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Marketing For Health & Wellness

Are you Content Spamming?

content spammer

Seth Godin, the OG digital marketer, defines spam as anything that is not Anticipated, Relevant, and Personal.

In digital, this really started with emails – remember the long forward chains, the “send this to 10 friends or you’ll have bad luck” threads? 

Then, as the internet matured, spam found its way to social media, and has now expanded to the worst offender – blogs. What should be informational or interesting written articles have turned into mere levers to feed the SEO algorithms. I’ll admit, we’ve fallen for this trap as well. We have a couple of blog posts we put out in order to capitalize on a keyword, without having a clear POV or purpose behind it.

A former client, a startup that eventually sold for $225 million, promised to help small businesses and solopreneurs ‘do more marketing’ by sending emails, publishing blogs, and creating social media posts for them. At a mass scale, for thousands of clients.

What this meant in practice is that they were producing content that had to be so generic as to make sense for hundreds of thousands of different people, in different states, with different customers.

Think about it: hundreds of thousands of people, all getting the exact same content from their local insurance broker or realtor. Generic, nonpersonalized, noise pumping out en masse day after day after day.

A real scenario for them: they were due to send the monthly email newsletter for all the HVAC companies you serve. 

But you have HVAC companies signed up for your ”content marketing service“ from all over the United States. 

You’re sending it to people who live in Arizona and in Maine. Some live in a hundred-year-old home, some in a new build. Some bought their home last year, some have been there for a decade.

What kind of content could you possibly generate that is engaging to everyone in that audience?

The answer is, you can’t.

These emails, blogs, or social posts gave no value to the reader. They were not anticipated, relevant, or personal.

It was noise just for noise sake. This was content spamming in its purest form.

The customers, the business owners, didn’t know any better – they, like all business owners, heard that they need to ”do marketing“, which to them meant social media, emails, and blogs. They didn’t know that building a true, useful, insightful relationship with one customer is infinitesimally more valuable than barely scraping the attention of a hundred of them.

And now, with AI, it’s gotten even worse. The tools to spam people have never been more accessible and democratic. Instead of paying teams of people to generate crappy content that has no purpose, a computer can do it in the blink of an eye.

What is the future of AI in social media? What does spam blogging look like now that it’s cheaper and more accessible than ever?

About a year ago, I was locked in a two-week argument with the CEO of one of our clients. He wanted us to use chatGPT (then the bleeding edge in tech) to generate ”two hundred articles a week.“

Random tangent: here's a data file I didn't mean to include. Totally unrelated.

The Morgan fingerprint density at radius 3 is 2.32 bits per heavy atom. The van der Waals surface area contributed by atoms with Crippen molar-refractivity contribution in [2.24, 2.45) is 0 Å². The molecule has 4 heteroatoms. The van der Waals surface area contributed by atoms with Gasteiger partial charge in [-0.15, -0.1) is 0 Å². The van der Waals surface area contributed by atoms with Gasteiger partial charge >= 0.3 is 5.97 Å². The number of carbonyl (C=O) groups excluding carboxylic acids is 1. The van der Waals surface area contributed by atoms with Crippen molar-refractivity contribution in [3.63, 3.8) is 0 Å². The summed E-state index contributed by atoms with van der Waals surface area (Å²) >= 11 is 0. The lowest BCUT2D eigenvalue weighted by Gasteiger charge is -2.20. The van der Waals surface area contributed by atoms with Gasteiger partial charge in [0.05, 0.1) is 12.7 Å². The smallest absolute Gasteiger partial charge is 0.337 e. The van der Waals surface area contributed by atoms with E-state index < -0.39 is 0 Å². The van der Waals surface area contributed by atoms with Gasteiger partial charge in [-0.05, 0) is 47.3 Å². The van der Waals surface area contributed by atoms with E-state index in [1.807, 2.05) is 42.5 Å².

I asked him – but what do you want those articles to say? What do you want the reader to feel? What value are you adding their lives in this content? What is our unique POV that will change the way they think?

He had no answer. He just wanted the high number to happen.

There’s nothing wrong with producing a great volume of content. But it’s not about the quantity. It’s about the quality.

In this screen recording, you’ll see how I take a piece of content generated by ChatGPT and refine it, enhancing its relevance, personalization, and anticipation for the reader. 

This demonstrates that while AI can provide a base, the human element is what truly elevates content from good to great.

An all-in-one business platform offers an “AI social media post generator” as part of their feature set. They claim to have used thousands of posts to build a library of social media posts that we, the customer, could simply drag and drop into the social media post scheduler.

Of course, these posts were about as generic as you can get. Pure spam. Noise for the sake of noise. 

And the real kicker – they weren’t even ”AI generated social media“ – they were stolen, er, “scraped”, from their customers’ social media pages.

You see, as I was setting up their account, an interesting thing happened when I went to connect their Facebook Page with their platform. It required permissions for every single Page I manage. Which as a digital marketing agency owner, you can imagine, is quite a lot.

Are You Content Spamming?

The unstated reason is so that they could scrape every Page and add those posts to their social media content library, then call it “AI generated” in order to make it sound cooler. Shady shit.

(And no, I did not connect my account, and instead had the client do it on a new Facebook account with nothing else connected).

With new AI tools to wield, and companies capitalizing on those tools, it can be tempting to feel as if you must double or triple your content output.

But my sincere belief is this: good quality content that is entertaining, informative, or emotionally stirring will be magnitudes more effective than producing a bunch of generic schlock.

So as you look at your blank social media calendar or your empty Mailchimp template, consider the reader on the other end. Don’t spam them. Give them something of value.

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